IMELDA SZE, SZE KOU FOR, & TERESITA NG, PETITIONERS, VS. BUREAU OF INTERNAL REVENUE, REPRESENTED BY THE COMMISSIONER OF INTERNAL REVENUE, RESPONDENTS.

FIRST DIVISION
[ G.R. No. 210238, January 06, 2020 ]

IMELDA SZE, SZE KOU FOR, & TERESITA NG, PETITIONERS, VS. BUREAU OF INTERNAL REVENUE, REPRESENTED BY THE COMMISSIONER OF INTERNAL REVENUE, RESPONDENTS.

DECISION

REYES, J. JR., J.:

The Facts

The respondent Bureau of Internal Revenue (BIR) issued Revenue Regulation 8-2001 or the Voluntary Assessment Program (VAP), granting tax payers the privilege of last priority in the audit and investigation of all internal revenue taxes for the taxable year December 31, 2000, and all prior years under certain conditions. Chiat Sing Cardboard Corporation (Chiat Corp.) availed of the VAP and was issued a certificate of qualification for 1999 and 2000. The BIR clarified that availment of the VAP should not be construed to cover up any fraud or illegal acts that the taxpayer may commit as it is a mere privilege.[1]

On March 25, 2003, the BIR issued a Letter of Authority (LOA) for the examination of accounting books and records of Chiat Corp. for all internal revenue taxes for 1999 and 2000. Chiat Corp.’s Master Payroll, Beth Tugade (Tugade) received the LOA, but the required documents were not presented. On May 5, 2003, Tugade received the BIR’s second notice and final notice, and still the records were not presented.[2]

Due to Chiat Corp’s. refusal to present its accounting records, the BIR conducted an investigation and discovered that Chiat Corp.: (1) underdeclared its sales amounting to P160,588,321.63 and P113,578,182.69; (2) underdeclared its income amounting to P10,663,130.96 and P5,678,909.13 for 1999 and 2000, respectively; (3) derived income from undeclared importation of raw materials; (4) the underdeclared sales and income should have been subjected to VAT and income tax; (5) deliberately and wilfully misdeclared its taxable base to evade payment of correct internal revenue liabilities; (6) failed to withhold taxes on labor cost it claimed amounting to P427,010,000.00; (7) failed to rectify its income, value-added and withholding tax returns, which should reflect the actual and correct taxable base; and (8) understated the payment of its correct tax liabilities by more than 30%.[3]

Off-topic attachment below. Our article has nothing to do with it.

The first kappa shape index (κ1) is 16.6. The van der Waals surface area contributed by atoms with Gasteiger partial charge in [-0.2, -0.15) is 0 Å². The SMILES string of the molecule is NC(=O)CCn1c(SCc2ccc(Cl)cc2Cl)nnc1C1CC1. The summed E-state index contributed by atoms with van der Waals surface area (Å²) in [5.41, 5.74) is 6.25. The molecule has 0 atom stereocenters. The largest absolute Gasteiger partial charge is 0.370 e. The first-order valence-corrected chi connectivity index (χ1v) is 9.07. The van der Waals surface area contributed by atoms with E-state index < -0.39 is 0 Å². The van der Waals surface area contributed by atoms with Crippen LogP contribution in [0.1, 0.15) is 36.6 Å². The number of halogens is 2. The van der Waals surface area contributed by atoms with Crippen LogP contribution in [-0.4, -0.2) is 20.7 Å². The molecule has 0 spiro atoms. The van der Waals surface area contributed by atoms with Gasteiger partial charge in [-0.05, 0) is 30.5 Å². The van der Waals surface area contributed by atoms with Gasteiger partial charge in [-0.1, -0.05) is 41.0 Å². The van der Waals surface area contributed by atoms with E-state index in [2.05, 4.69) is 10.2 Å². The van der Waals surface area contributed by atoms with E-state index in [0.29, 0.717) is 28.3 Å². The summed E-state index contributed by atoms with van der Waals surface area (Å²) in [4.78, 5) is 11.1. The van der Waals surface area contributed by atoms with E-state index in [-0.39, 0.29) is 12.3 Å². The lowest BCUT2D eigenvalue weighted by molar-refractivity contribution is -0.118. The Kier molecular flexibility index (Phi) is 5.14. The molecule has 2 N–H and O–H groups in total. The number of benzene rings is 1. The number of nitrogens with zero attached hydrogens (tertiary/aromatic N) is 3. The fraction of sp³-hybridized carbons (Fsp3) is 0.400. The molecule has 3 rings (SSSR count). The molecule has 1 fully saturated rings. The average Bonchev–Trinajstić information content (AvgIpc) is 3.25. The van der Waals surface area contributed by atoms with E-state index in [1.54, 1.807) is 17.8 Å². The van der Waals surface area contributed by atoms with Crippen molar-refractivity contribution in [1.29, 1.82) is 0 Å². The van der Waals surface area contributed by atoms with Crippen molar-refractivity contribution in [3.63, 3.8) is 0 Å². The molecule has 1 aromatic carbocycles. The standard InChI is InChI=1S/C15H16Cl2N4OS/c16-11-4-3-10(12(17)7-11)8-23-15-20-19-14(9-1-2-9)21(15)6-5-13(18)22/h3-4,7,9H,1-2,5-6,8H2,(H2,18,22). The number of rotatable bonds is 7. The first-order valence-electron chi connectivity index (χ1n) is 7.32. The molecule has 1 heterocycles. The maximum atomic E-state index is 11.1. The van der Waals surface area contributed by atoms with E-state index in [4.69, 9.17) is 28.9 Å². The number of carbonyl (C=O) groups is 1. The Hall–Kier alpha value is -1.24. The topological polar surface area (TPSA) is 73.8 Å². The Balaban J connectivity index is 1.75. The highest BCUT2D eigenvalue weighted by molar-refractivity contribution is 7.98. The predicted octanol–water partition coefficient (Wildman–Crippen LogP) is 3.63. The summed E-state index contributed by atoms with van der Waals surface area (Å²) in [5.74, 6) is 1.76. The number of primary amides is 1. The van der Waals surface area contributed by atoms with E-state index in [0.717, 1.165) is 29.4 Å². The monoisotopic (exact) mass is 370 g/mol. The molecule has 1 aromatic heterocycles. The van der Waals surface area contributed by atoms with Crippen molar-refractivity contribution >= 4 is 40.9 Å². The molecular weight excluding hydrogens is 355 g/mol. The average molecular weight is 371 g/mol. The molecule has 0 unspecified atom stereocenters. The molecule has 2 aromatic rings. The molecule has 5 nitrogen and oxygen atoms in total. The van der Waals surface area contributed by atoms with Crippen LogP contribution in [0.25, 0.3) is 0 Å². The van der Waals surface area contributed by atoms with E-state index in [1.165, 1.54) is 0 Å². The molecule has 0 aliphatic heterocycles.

Thereafter, the BIR issued a Notice of Informal Conference (NIC), Preliminary Assessment Notice (PAN), Formal Letter of Demand (FLD), and Final Assessment Notice (FAN). Despite these notices, Chiat Corp. failed to interpose any protest; thus, the BIR’s assessment for deficiency taxes for 1999 and 2000 amounting to P33,847,574.18 became final, executory and demandable.[4]

On May 19, 2005, the BIR charged the officers of Chiat Corp., petitioners Imelda T. Sze (Sze), Sze Kou For (For), and Teresita A. Ng (Ng), with tax evasion and/or tax fraud for violation of Sections 27(A), 31, 32, 56(A)(l), 79(A)(B), 80(A), 81, 106, ll4(A)(B), in relation to Sections 251, 253(d), 254, 255, and 256 of the National Internal Revenue Code of 1997 (NIRC).[5]

Petitioners Sze, For, and Ng denied the accusations against them and claimed, among other allegations, that: (1) there was no factual and legal basis for the charges; (2) the filing was premature and violated their rights to due process; (3) they did not receive the notices; (4) they were not responsible for any underdeclaration, misdeclaration or importation; (5) they were not responsible for the preparation and filing of tax returns; (6) Chiat Corp. has no assets to satisfy the assessed taxes; (7) Chiat Corp. notified the BIR of the termination of business as of December 2004; and (8) the BIR presumed that Chiat Corp. manufactured the raw materials into final products and sold them.[6]

The State Prosecutor dismissed the complaint on July 12, 2006. The BIR moved for reconsideration, which was denied on November 29, 2006. The BIR filed a petition for review before the Department of Justice (DOJ), which denied the same in a resolution dated April 27, 2007. The DOJ also denied the BIR’s motion for reconsideration on June 17, 2010. The BIR elevated the case before the Court of Appeals (CA) through a petition for certiorari.[7]

The CA Decision

In its May 31, 2012 Decision,[8] the CA gave due course to the petition after finding that the records showed sufficient evidence of probable cause for tax evasion and violation of the NIRC. Chiat Corp. failed to present countervailing evidence to refute the documents and other importation records from different government agencies.[9]

The CA held that the DOJ abused its discretion when it failed to consider various documents from the Department of Trade and Industry’s Bureau of Import Services, the BIR’s Audit Information Tax Exemption Incentive Division, and the Bureau of Custom’s Management Information System Technology Group.[10]

The CA observed that Chiat Corp. filed an application for retirement of business after applying for YAP. the CA found this move as suspicious, if not an indication of bad faith.[11]

The CA resolved that probable cause was sufficiently established, and ordered the DOJ to file the corresponding Information with the proper court.[12]